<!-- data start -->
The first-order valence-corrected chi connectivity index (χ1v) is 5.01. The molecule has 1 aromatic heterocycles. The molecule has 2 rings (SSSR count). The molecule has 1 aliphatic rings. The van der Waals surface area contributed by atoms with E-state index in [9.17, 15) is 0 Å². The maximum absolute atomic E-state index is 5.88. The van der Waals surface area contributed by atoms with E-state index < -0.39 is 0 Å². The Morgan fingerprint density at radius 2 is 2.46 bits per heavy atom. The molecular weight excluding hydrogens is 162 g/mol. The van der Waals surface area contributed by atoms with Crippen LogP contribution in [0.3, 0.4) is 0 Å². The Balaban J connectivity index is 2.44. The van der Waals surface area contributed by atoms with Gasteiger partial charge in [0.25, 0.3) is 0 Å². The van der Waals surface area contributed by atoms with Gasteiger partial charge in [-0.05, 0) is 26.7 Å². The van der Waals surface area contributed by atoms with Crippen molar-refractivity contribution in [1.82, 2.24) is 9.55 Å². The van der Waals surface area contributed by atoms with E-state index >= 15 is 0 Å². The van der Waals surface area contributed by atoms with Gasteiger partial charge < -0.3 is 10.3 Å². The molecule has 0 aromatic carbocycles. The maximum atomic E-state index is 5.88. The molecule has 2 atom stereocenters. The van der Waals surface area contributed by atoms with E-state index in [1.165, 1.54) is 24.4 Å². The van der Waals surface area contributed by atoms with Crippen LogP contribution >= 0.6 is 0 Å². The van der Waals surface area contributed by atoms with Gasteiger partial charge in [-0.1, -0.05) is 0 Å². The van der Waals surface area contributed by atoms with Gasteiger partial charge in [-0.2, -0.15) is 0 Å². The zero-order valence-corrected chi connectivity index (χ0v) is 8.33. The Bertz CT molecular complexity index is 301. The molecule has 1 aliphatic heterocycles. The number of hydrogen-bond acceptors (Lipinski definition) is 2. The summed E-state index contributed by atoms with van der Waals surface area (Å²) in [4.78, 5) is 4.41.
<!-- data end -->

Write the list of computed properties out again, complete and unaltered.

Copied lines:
The first-order valence-corrected chi connectivity index (χ1v) is 5.01. The molecule has 1 aromatic heterocycles. The molecule has 2 rings (SSSR count). The molecule has 1 aliphatic rings. The van der Waals surface area contributed by atoms with E-state index in [9.17, 15) is 0 Å². The maximum absolute atomic E-state index is 5.88. The van der Waals surface area contributed by atoms with E-state index < -0.39 is 0 Å². The Morgan fingerprint density at radius 2 is 2.46 bits per heavy atom. The molecular weight excluding hydrogens is 162 g/mol. The van der Waals surface area contributed by atoms with Crippen LogP contribution in [0.3, 0.4) is 0 Å². The Balaban J connectivity index is 2.44. The van der Waals surface area contributed by atoms with Gasteiger partial charge in [0.25, 0.3) is 0 Å². The van der Waals surface area contributed by atoms with Gasteiger partial charge in [-0.05, 0) is 26.7 Å². The van der Waals surface area contributed by atoms with Crippen molar-refractivity contribution in [1.82, 2.24) is 9.55 Å². The van der Waals surface area contributed by atoms with E-state index >= 15 is 0 Å². The van der Waals surface area contributed by atoms with Gasteiger partial charge < -0.3 is 10.3 Å². The molecule has 0 aromatic carbocycles. The maximum atomic E-state index is 5.88. The molecule has 2 atom stereocenters. The van der Waals surface area contributed by atoms with E-state index in [1.165, 1.54) is 24.4 Å². The van der Waals surface area contributed by atoms with Crippen LogP contribution >= 0.6 is 0 Å². The van der Waals surface area contributed by atoms with Gasteiger partial charge in [-0.1, -0.05) is 0 Å². The van der Waals surface area contributed by atoms with Gasteiger partial charge in [-0.2, -0.15) is 0 Å². The zero-order valence-corrected chi connectivity index (χ0v) is 8.33. The Bertz CT molecular complexity index is 301. The molecule has 1 aliphatic heterocycles. The number of hydrogen-bond acceptors (Lipinski definition) is 2. The summed E-state index contributed by atoms with van der Waals surface area (Å²) in [4.78, 5) is 4.41.